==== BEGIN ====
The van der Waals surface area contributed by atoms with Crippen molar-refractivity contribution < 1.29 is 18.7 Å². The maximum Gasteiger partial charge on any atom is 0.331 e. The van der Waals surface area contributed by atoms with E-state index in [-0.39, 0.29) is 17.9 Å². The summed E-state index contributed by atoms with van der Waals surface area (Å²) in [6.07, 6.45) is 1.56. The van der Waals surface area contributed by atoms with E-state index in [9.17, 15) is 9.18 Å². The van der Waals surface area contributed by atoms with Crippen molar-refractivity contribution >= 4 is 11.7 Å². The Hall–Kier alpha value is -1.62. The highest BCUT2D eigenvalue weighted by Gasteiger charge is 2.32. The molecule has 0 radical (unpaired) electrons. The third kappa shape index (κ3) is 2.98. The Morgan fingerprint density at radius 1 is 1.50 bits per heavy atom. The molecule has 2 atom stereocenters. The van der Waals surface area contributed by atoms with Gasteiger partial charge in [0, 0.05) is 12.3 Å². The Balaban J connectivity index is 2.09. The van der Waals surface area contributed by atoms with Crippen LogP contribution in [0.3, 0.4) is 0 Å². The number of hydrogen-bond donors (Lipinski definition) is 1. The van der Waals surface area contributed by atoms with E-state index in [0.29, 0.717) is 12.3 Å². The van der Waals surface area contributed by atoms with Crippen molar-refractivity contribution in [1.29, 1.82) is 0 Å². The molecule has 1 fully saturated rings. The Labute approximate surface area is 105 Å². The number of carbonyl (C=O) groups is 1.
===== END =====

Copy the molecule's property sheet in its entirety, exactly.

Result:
The van der Waals surface area contributed by atoms with Crippen molar-refractivity contribution < 1.29 is 18.7 Å². The maximum Gasteiger partial charge on any atom is 0.331 e. The van der Waals surface area contributed by atoms with E-state index in [-0.39, 0.29) is 17.9 Å². The summed E-state index contributed by atoms with van der Waals surface area (Å²) in [6.07, 6.45) is 1.56. The van der Waals surface area contributed by atoms with E-state index in [9.17, 15) is 9.18 Å². The van der Waals surface area contributed by atoms with Crippen molar-refractivity contribution >= 4 is 11.7 Å². The Hall–Kier alpha value is -1.62. The highest BCUT2D eigenvalue weighted by Gasteiger charge is 2.32. The molecule has 0 radical (unpaired) electrons. The third kappa shape index (κ3) is 2.98. The Morgan fingerprint density at radius 1 is 1.50 bits per heavy atom. The molecule has 2 atom stereocenters. The van der Waals surface area contributed by atoms with Gasteiger partial charge in [0, 0.05) is 12.3 Å². The Balaban J connectivity index is 2.09. The van der Waals surface area contributed by atoms with Crippen LogP contribution in [0.3, 0.4) is 0 Å². The number of hydrogen-bond donors (Lipinski definition) is 1. The van der Waals surface area contributed by atoms with E-state index in [0.29, 0.717) is 12.3 Å². The van der Waals surface area contributed by atoms with Crippen molar-refractivity contribution in [1.29, 1.82) is 0 Å². The molecule has 1 fully saturated rings. The Labute approximate surface area is 105 Å². The number of carbonyl (C=O) groups is 1.